Accruing 750,000 users in its first year, following a number of rounds of investment including from Mary Meeker’s Bond Capital in 2019 and this month’s massive funding round, Canva now boasts 55 million users across 190 countries, with offices in Sydney, Beijing, Manila, and most recently Austin, Texas, and is valued at $3.2 billion. 

And while the company was originally most popular with SMEs, helping them draft and design print and digital assets, it’s since grown to become a real-time collaboration suite that’s being used by big firms including McKinsey, Salesforce and American Airlines. In fact, Canva claims that 85% of Fortune 500 companies use the platform’s services. They continue to add new features and during the pandemic, added presenter video recording tools. 

How did Perkins get there?

The idea of Canva came to Perkins when she was at the university of Perth, where to earn money on the side she taught students design programmes. Many of her students found platforms like Adobe complicated and frustrating, and the ideas came to her to simplify and democratise design, to make it more approachable and accessible, more collaborative, and ultimately to empower all in design. So, she and university peer Cliff Obrecht, who became Canva co-founder and Perkins’ husband, created an online school yearbook design business, Fusion Yearbooks, to test it out. Operating from her mum’s living room, the yearbook design business was a massive success, expanding to New Zealand and France, and remains the largest yearbook publisher in Australia. 

However, Perkins did not give up on her dream to create a one-stop-shop design site and at one point spent three months living with her brother in San Francisco where she pitched to more than 100 venture capitalists, all of whom rejected Canva. It was following a chance encounter at a conference in Perth with Silicon Valley venture capitalist Bill Tai, Perkins was winning over major investors including Hollywood celebrities Woody Harrelson and Owen Wilson and building out Canva’s design platform with a fast-growing team of tech engineers and a high-profile tech advisor, Lars Rasmussen who co-founded Google Maps.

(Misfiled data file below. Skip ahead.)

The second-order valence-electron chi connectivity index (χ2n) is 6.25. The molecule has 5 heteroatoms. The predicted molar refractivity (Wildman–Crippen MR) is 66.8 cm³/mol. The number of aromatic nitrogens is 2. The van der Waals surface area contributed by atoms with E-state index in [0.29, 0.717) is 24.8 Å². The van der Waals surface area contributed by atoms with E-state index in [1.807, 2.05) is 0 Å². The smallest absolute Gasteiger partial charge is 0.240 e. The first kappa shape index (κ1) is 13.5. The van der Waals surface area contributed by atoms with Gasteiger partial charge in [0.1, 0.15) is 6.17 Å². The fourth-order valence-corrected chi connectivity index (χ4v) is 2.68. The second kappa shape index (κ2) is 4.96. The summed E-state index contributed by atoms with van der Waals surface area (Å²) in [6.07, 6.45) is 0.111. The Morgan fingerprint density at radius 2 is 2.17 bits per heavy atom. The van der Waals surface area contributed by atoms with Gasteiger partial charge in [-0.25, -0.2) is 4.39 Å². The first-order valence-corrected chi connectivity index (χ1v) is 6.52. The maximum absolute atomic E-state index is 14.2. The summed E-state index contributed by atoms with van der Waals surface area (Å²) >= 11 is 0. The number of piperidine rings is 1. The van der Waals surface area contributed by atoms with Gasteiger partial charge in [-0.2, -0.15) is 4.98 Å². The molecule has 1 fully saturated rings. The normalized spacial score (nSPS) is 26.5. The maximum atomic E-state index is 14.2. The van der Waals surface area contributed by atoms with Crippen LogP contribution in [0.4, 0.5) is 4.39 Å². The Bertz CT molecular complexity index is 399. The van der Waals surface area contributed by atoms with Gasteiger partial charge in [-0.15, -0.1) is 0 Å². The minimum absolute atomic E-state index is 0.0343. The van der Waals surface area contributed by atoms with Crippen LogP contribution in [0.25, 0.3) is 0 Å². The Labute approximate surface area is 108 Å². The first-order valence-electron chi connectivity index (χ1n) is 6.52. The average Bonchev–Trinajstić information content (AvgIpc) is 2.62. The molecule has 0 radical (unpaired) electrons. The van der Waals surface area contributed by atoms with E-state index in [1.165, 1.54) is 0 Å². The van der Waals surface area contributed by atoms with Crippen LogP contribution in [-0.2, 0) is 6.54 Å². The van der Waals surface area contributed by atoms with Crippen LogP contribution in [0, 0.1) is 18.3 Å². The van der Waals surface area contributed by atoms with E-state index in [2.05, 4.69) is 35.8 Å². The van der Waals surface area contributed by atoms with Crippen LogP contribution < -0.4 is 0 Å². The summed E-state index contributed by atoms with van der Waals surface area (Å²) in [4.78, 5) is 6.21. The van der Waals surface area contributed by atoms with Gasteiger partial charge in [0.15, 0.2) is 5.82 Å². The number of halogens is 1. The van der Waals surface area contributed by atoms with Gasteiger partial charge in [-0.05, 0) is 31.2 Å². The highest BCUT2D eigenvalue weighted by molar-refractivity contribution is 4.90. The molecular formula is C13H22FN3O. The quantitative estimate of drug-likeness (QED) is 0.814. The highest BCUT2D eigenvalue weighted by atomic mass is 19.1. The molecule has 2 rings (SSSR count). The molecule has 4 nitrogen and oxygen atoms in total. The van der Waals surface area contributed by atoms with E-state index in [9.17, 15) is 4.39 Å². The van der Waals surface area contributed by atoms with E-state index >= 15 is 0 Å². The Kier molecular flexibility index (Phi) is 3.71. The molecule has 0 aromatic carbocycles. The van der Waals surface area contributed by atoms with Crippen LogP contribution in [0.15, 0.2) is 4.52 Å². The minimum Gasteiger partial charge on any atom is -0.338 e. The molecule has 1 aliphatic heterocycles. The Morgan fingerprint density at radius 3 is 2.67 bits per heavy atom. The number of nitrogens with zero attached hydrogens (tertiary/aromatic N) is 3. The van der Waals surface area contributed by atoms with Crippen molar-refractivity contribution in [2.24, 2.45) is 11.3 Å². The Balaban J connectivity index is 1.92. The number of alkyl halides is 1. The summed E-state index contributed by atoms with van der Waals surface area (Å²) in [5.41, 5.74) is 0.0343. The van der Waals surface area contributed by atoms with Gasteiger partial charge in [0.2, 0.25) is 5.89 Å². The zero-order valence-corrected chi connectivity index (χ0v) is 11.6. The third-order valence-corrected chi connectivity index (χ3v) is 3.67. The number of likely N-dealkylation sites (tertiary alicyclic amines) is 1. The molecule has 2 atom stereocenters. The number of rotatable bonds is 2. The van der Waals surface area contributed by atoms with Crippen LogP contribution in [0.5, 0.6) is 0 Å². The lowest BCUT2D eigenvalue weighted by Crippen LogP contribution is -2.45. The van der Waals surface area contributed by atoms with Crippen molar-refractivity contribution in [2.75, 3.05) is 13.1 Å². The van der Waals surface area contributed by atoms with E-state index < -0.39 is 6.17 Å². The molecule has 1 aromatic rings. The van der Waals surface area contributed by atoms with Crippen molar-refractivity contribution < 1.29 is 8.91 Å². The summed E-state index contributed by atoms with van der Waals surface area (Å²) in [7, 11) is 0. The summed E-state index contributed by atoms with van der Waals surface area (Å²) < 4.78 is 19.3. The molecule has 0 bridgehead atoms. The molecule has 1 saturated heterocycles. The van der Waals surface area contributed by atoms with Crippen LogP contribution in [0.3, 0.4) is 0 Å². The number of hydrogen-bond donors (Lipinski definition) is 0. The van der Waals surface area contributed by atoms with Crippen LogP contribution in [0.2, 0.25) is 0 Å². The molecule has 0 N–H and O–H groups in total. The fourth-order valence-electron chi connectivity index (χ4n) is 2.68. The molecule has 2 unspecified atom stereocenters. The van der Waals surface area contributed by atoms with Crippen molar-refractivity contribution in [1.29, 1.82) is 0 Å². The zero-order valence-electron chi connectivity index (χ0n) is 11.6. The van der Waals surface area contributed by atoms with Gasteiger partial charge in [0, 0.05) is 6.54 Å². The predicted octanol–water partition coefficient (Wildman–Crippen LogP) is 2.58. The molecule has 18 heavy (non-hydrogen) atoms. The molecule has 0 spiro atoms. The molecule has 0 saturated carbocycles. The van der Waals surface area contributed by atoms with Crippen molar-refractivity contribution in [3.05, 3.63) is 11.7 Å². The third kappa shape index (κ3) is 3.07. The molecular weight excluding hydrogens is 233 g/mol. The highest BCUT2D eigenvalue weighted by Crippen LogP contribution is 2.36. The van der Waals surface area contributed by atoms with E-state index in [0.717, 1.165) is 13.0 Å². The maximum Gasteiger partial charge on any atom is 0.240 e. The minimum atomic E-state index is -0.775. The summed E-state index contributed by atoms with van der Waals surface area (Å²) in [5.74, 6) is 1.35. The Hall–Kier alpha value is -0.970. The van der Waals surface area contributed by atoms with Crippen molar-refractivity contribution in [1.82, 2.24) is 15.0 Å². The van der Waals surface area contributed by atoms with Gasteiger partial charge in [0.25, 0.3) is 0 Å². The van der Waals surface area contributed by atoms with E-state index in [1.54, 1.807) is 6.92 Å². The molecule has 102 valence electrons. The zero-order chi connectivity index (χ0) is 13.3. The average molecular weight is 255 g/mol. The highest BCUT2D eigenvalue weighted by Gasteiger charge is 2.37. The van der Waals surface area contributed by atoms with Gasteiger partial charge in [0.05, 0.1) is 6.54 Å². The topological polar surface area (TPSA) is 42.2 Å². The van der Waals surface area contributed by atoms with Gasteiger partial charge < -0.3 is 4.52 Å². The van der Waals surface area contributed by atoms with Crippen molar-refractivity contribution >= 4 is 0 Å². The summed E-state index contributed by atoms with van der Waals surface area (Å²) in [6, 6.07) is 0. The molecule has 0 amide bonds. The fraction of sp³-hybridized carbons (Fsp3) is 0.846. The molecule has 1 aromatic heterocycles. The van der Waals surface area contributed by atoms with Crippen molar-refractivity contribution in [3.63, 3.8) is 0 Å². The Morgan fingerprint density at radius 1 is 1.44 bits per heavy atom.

It was in 2012 when things really kicked off however when Perkins and Obrecht found a tech co-founder in Cameron Adams. The same year, they closed their first funding round, which was oversubscribed and raised $1.5m, with Canva going live in 2013. In 2019, an $85m funding round led by Silicon Valley investor Mary Meeker’s Bond Capital gave the company a valuation of $3.2bn, before the most recent funding around in April 2021 leading to a valuation of $15bn. 

In her own words… 

"I think it's pretty important to know that every single person is going through their own trials and tribulations. Knowing that it's tricky for everyone, that any adventure will be filled with rejections and littered with obstacles – somehow makes the adventure a little less lonely. And it's most important for people who feel like they are on the outside to know this."